Title: God is on the Cross: Reflections on Lent and Easter
Author: Dietrich Bonhoeffer
Category: Devotional, Holidays – Easter & Lent
Published: September 8, 2012 by Westminster John Knox Press
Rating: 3 out of 5 stars
These forty stirring devotions will guide and inspire readers as they move thematically through the weeks of Lent and Easter, encountering themes of prayerful reflection, self-denial, temptation, suffering, and the meaning of the cross. Passages from Dietrich Bonhoeffer’s letters and sermons provide special encouragement as readers prepare themselves spiritually for Holy Week and Easter Sunday. Supplemented by an informative introduction to Bonhoeffer’s life and a Scripture passage for each day of the season, these daily devotions are moving reminders of the true gift of Christ on the cross.
The author of this devotional is listed as Dietrich Bonhoeffer, but in reality it’s a collection of passages from his writings, and even some from others who share his outlook, with each piece accompanied by a scripture.
Bonhoeffer was a German Lutheran pastor and theologian. He was staunchly anti-Nazi and strongly opposed Hitler’s euthanasia program and genocidal persecution of the Jews. He was also involved in plans by members of the Abwehr (the German Military Intelligence Office) to assassinate Adolf Hitler. He was arrested in April 1943 by the Gestapo and executed by hanging in April 1945 while imprisoned at a Nazi concentration camp, just 23 days before the German surrender. Many of the writings included here are from his time in the camp.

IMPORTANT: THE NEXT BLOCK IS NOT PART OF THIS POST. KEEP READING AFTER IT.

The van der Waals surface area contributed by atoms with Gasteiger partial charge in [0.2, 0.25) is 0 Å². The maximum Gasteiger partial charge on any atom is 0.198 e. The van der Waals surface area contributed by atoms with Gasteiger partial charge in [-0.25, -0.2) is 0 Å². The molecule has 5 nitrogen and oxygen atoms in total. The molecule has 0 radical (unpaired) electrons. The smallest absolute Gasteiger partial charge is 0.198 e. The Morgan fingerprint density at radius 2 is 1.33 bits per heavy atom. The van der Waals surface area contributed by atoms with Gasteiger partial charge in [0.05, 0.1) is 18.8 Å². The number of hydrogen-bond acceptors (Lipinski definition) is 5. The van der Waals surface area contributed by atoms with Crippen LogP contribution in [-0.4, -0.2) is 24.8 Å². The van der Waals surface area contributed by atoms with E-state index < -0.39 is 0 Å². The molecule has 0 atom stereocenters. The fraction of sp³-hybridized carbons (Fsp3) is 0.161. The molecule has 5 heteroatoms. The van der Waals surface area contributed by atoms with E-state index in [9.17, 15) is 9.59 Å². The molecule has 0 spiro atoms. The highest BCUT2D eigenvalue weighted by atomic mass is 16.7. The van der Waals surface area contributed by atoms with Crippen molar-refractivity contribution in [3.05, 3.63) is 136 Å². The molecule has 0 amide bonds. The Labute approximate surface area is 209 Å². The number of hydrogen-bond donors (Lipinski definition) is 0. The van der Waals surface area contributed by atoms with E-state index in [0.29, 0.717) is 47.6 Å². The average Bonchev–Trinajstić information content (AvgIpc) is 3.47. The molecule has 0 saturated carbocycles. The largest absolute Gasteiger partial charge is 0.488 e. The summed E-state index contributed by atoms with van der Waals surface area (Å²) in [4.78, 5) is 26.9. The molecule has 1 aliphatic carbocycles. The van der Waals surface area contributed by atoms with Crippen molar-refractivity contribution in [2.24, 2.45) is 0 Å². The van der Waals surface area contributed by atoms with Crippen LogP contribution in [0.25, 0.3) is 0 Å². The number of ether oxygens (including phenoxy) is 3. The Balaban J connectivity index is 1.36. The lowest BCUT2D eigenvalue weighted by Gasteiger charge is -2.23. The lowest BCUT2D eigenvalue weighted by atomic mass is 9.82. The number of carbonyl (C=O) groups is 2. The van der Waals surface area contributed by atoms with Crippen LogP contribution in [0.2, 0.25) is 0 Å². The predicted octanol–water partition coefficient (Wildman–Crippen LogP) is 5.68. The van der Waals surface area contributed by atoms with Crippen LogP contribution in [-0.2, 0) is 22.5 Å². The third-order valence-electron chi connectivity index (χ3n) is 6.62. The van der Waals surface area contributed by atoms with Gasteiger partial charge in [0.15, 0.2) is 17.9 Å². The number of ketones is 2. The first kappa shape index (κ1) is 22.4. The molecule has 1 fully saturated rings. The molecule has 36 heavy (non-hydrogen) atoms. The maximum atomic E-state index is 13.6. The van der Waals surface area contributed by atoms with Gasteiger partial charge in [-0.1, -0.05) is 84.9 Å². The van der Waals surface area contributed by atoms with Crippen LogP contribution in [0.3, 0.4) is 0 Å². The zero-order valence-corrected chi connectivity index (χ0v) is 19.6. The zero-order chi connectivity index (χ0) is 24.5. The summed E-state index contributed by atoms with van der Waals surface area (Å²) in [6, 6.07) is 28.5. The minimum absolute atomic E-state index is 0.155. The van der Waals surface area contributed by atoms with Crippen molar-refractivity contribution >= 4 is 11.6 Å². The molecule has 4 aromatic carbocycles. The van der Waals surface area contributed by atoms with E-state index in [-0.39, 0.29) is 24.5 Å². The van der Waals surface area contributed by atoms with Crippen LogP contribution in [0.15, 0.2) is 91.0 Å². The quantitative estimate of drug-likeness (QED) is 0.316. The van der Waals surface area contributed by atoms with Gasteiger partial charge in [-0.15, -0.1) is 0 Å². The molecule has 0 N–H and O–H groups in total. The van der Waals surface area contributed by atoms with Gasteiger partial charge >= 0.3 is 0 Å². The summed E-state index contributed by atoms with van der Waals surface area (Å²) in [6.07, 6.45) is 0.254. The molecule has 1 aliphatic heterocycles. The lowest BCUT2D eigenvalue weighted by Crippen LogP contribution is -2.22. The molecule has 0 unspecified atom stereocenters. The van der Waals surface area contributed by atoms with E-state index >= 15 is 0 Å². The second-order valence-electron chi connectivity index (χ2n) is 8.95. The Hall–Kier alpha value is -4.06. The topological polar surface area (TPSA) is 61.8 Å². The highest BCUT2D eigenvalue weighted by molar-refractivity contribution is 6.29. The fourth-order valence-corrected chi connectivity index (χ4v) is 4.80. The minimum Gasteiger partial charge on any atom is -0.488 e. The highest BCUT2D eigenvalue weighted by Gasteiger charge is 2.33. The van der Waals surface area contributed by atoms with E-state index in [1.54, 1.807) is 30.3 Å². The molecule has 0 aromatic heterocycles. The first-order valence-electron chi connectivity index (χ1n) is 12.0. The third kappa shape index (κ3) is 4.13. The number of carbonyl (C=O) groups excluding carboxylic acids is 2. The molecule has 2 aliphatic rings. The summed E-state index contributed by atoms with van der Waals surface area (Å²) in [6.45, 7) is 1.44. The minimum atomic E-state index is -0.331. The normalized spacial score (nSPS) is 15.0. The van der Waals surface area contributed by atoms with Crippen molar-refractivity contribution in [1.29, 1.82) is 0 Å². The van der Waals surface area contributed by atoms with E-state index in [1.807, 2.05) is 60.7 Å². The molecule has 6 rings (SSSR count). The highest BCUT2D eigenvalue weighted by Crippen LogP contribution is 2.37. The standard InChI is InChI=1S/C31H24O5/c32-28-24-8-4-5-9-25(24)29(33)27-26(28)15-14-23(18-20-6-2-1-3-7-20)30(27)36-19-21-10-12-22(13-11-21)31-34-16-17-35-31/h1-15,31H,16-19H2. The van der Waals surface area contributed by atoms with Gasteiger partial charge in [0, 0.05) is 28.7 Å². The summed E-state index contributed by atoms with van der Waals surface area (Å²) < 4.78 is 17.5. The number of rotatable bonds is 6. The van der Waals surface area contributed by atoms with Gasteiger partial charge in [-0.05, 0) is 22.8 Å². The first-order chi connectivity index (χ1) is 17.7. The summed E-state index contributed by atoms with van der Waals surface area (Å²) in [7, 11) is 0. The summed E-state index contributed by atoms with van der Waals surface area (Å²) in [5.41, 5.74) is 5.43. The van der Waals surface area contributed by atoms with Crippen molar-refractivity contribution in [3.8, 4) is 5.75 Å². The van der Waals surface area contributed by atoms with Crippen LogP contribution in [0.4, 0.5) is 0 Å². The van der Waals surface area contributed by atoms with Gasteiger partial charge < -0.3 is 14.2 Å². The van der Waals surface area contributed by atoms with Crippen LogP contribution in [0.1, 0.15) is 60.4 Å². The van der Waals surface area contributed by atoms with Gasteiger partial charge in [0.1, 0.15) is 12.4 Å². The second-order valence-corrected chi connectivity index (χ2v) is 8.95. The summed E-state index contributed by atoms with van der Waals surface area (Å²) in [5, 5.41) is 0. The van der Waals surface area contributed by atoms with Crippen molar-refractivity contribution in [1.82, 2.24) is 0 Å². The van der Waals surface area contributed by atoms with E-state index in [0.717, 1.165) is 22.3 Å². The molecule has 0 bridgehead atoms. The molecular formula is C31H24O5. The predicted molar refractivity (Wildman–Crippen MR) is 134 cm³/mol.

This is not the first time I’ve read Bonhoeffer’s writings; a couple of years ago I read God Is in the Manger, a similar collection, during Advent. I find him insightful and inspiring. This is one of the passages I noted that particularly struck me, especially because we were discussing patience and kindness in a Bible study at church.
Therefore, do not repay evil with evil. . . . how can we overcome evil? By forgiving it endlessly. How does that happen? By our seeing enemies as they really are: as people for whom Christ died, as people Christ loves.
However, overall I was disappointed in God Is on the Cross. The passages are just too short. I need more to reflect on. And taking a paragraph out of its context sometimes left me a little confused. I wish the daily entries were longer, had more meat to them, especially during the Lenten season. I know that many people are quite busy and probably appreciate the briefness of these devotions, but for me personally, it’s not quite what I’m looking for. I’ll continue with it through Easter, but I don’t think it’s one I’ll come back to next year.